Understanding a Combination Valve

Duration: 4:25

Combination valves are common on most classic cars from the 1960s forward. This valve is often misrepresented as the proportioning valve, however the combination valve actually contains three distinctly different functions. Mark Simpson explains the different components within the combination valve and exactly how they function together.

Discussion
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8 Responses to “Understanding a Combination Valve”
  1. Jerry
    Jerry

    Could the Combination Valve be the cause of my front disk brakes locking up upon activation…It’s an 80 model 1 ton chevy truck, I have repaced the calipers and master cylinder, and when the brakes are applied, they lock up and I have to bleed them to move the vehicle…Thank You, Jerry Lindsey

    Reply
    • Customer Service
      Customer Service

      Hello Jerry,

      There is no ABS unit in your truck, so if you’ve replaced the front calipers and master, I would probably consider replacing the combination valve.

      The seals inside breakdown over time and it is likely it has never been replaced on a nearly 40-year old truck.

      It is possible the valve is clogged of malfunctioning.

      Thanks,
      Mark CCRC Video Membership

      Reply
      • Eddie anderson
        Eddie anderson

        I changed over to power brakes and a split system front and rear using a dual master stl it does stop like power brakes but has brakes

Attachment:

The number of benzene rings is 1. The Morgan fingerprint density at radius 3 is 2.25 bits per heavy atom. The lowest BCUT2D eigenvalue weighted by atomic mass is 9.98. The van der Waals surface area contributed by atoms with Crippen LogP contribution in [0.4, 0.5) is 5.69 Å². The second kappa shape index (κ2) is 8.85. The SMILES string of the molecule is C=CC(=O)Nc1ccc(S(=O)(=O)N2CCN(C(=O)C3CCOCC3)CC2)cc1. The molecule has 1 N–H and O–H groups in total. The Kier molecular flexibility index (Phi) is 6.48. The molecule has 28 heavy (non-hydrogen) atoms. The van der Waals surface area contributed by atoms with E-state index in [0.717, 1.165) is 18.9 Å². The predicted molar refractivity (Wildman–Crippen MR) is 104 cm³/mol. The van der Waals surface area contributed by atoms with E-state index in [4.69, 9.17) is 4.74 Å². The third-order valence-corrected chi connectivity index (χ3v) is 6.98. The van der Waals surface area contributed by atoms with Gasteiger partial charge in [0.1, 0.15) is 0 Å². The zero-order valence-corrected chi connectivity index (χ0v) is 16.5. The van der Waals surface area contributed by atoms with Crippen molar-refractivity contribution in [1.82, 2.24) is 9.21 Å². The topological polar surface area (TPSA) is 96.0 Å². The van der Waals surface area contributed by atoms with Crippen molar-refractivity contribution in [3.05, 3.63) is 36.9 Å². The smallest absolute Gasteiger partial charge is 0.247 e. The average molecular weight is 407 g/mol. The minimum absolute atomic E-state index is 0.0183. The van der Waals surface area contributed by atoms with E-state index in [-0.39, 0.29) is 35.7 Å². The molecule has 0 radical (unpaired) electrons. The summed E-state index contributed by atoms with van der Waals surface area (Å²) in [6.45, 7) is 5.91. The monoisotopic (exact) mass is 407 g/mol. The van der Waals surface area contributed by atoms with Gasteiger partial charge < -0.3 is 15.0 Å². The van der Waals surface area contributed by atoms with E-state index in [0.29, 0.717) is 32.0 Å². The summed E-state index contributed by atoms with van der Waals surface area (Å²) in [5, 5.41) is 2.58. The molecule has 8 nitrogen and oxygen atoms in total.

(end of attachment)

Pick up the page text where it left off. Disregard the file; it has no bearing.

Reply
  2. Michael Waibel
    Michael Waibel

    I have a 2000 Saturn and it keeps blowing rt read wheel cyls it’s been replaced many times

    Reply
  3. Bill Goodner
    Bill Goodner

    I have been having a long term problem on my Chevy 1985 C10. When you first drive it in the morning the rear brakes will lock up as soon as you press the brake. After several stops this seems to go away at least to where they don’t lock up. I’ve changed several components but to no avail. What would be your best guess at my problem.

    Reply
    • Customer Service
      Customer Service

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      Reply
  4. Jack15T
    Jack15T

    I have a 71 Chevy K20 pickup. The factory comb valve only had one port for the front brakes. The brake lines split in two lower down on the frame rail for left and right front disc brakes. I replaced the comb valve with a new one that had two ports on the front for left and right front brake. I capped on of the ports an am supplying the front brakes through the one port. Will that be enough fluid and pressure to operate the front brakes or do I need to find another combo valve from that era that fits my truck. The truck isn’t drivable yet so I can’t road test it. Thanks, I appreciate any help. Jack

    Reply
  5. Lance Helmert
    Lance Helmert

    So it delays the front brakes and the rear brakes?LOL. And the bar trips the switch. Well sure it does, but isn’t the important part that it maintains brakes in the half of the system that’s still functioning? Honestly, I’d have to read a little more to be sure, but I’m thinking that was a lot of balogna. In an emergency if the front brakes apply first, the rear end will try to pass the front end.

    Reply